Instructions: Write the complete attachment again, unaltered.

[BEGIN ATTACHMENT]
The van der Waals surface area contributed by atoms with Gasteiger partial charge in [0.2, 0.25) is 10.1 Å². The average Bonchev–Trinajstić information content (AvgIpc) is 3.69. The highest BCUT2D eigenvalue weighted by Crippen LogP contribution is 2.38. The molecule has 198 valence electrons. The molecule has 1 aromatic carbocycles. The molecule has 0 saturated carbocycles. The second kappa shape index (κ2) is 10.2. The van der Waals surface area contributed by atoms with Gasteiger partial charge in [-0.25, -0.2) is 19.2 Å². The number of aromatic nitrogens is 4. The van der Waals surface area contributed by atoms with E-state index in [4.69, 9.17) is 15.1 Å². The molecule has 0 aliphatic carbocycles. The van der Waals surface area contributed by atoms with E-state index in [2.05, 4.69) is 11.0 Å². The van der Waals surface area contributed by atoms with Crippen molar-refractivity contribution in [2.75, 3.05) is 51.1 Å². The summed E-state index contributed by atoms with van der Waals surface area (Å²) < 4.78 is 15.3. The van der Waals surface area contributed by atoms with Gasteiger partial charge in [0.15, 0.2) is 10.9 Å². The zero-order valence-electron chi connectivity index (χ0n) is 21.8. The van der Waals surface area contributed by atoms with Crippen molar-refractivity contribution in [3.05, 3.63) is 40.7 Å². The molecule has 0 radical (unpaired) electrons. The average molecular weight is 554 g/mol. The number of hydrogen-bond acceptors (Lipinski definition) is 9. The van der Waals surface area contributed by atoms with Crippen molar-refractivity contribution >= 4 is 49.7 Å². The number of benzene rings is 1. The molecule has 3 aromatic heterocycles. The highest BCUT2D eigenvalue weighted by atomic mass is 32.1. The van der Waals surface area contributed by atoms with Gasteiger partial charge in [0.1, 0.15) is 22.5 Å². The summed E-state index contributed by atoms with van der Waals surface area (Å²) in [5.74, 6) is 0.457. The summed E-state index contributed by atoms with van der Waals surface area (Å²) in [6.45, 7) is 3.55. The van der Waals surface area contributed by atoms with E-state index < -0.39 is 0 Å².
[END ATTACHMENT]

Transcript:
The van der Waals surface area contributed by atoms with Gasteiger partial charge in [0.2, 0.25) is 10.1 Å². The average Bonchev–Trinajstić information content (AvgIpc) is 3.69. The highest BCUT2D eigenvalue weighted by Crippen LogP contribution is 2.38. The molecule has 198 valence electrons. The molecule has 1 aromatic carbocycles. The molecule has 0 saturated carbocycles. The second kappa shape index (κ2) is 10.2. The van der Waals surface area contributed by atoms with Gasteiger partial charge in [-0.25, -0.2) is 19.2 Å². The number of aromatic nitrogens is 4. The van der Waals surface area contributed by atoms with E-state index in [4.69, 9.17) is 15.1 Å². The molecule has 0 aliphatic carbocycles. The van der Waals surface area contributed by atoms with E-state index in [2.05, 4.69) is 11.0 Å². The van der Waals surface area contributed by atoms with Crippen molar-refractivity contribution in [2.75, 3.05) is 51.1 Å². The summed E-state index contributed by atoms with van der Waals surface area (Å²) < 4.78 is 15.3. The van der Waals surface area contributed by atoms with Gasteiger partial charge in [0.15, 0.2) is 10.9 Å². The zero-order valence-electron chi connectivity index (χ0n) is 21.8. The van der Waals surface area contributed by atoms with Crippen molar-refractivity contribution in [3.05, 3.63) is 40.7 Å². The molecule has 0 radical (unpaired) electrons. The average molecular weight is 554 g/mol. The number of hydrogen-bond acceptors (Lipinski definition) is 9. The van der Waals surface area contributed by atoms with Crippen molar-refractivity contribution >= 4 is 49.7 Å². The number of benzene rings is 1. The molecule has 3 aromatic heterocycles. The highest BCUT2D eigenvalue weighted by atomic mass is 32.1. The van der Waals surface area contributed by atoms with Gasteiger partial charge in [0.1, 0.15) is 22.5 Å². The summed E-state index contributed by atoms with van der Waals surface area (Å²) in [5.74, 6) is 0.457. The summed E-state index contributed by atoms with van der Waals surface area (Å²) in [6.45, 7) is 3.55. The van der Waals surface area contributed by atoms with E-state index < -0.39 is 0 Å².